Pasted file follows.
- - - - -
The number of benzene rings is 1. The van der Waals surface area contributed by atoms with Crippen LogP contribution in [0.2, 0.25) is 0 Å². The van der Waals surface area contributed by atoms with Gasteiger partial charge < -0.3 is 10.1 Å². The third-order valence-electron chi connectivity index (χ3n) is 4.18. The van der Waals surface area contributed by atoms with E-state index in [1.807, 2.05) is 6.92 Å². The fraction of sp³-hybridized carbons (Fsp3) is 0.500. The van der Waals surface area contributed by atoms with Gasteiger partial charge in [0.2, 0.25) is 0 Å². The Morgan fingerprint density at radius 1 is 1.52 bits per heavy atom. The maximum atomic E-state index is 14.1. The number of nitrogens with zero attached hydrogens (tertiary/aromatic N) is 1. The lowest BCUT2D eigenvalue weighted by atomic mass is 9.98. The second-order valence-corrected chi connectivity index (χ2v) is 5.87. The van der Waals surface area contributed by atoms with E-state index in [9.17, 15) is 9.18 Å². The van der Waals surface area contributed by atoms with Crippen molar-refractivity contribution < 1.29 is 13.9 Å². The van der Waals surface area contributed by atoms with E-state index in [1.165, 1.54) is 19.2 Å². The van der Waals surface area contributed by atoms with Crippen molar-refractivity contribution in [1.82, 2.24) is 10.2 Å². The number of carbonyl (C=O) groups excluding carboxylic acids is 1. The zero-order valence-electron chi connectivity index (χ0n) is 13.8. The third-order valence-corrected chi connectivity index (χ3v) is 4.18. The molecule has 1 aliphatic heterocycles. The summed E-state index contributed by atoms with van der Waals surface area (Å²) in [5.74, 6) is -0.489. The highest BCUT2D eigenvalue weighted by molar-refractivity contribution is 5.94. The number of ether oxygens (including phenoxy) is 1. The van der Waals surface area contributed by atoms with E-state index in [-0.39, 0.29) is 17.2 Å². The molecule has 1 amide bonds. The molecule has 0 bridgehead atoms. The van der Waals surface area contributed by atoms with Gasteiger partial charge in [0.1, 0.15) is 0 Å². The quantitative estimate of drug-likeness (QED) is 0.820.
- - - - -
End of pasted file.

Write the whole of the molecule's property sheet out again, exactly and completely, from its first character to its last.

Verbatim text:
The number of benzene rings is 1. The van der Waals surface area contributed by atoms with Crippen LogP contribution in [0.2, 0.25) is 0 Å². The van der Waals surface area contributed by atoms with Gasteiger partial charge < -0.3 is 10.1 Å². The third-order valence-electron chi connectivity index (χ3n) is 4.18. The van der Waals surface area contributed by atoms with E-state index in [1.807, 2.05) is 6.92 Å². The fraction of sp³-hybridized carbons (Fsp3) is 0.500. The van der Waals surface area contributed by atoms with Gasteiger partial charge in [0.2, 0.25) is 0 Å². The Morgan fingerprint density at radius 1 is 1.52 bits per heavy atom. The maximum atomic E-state index is 14.1. The number of nitrogens with zero attached hydrogens (tertiary/aromatic N) is 1. The lowest BCUT2D eigenvalue weighted by atomic mass is 9.98. The second-order valence-corrected chi connectivity index (χ2v) is 5.87. The van der Waals surface area contributed by atoms with E-state index in [9.17, 15) is 9.18 Å². The van der Waals surface area contributed by atoms with Crippen molar-refractivity contribution < 1.29 is 13.9 Å². The van der Waals surface area contributed by atoms with E-state index in [1.165, 1.54) is 19.2 Å². The van der Waals surface area contributed by atoms with Crippen molar-refractivity contribution in [1.82, 2.24) is 10.2 Å². The number of carbonyl (C=O) groups excluding carboxylic acids is 1. The zero-order valence-electron chi connectivity index (χ0n) is 13.8. The third-order valence-corrected chi connectivity index (χ3v) is 4.18. The molecule has 1 aliphatic heterocycles. The summed E-state index contributed by atoms with van der Waals surface area (Å²) in [5.74, 6) is -0.489. The highest BCUT2D eigenvalue weighted by molar-refractivity contribution is 5.94. The number of ether oxygens (including phenoxy) is 1. The van der Waals surface area contributed by atoms with E-state index in [-0.39, 0.29) is 17.2 Å². The molecule has 1 amide bonds. The molecule has 0 bridgehead atoms. The van der Waals surface area contributed by atoms with Gasteiger partial charge in [0.1, 0.15) is 0 Å². The quantitative estimate of drug-likeness (QED) is 0.820.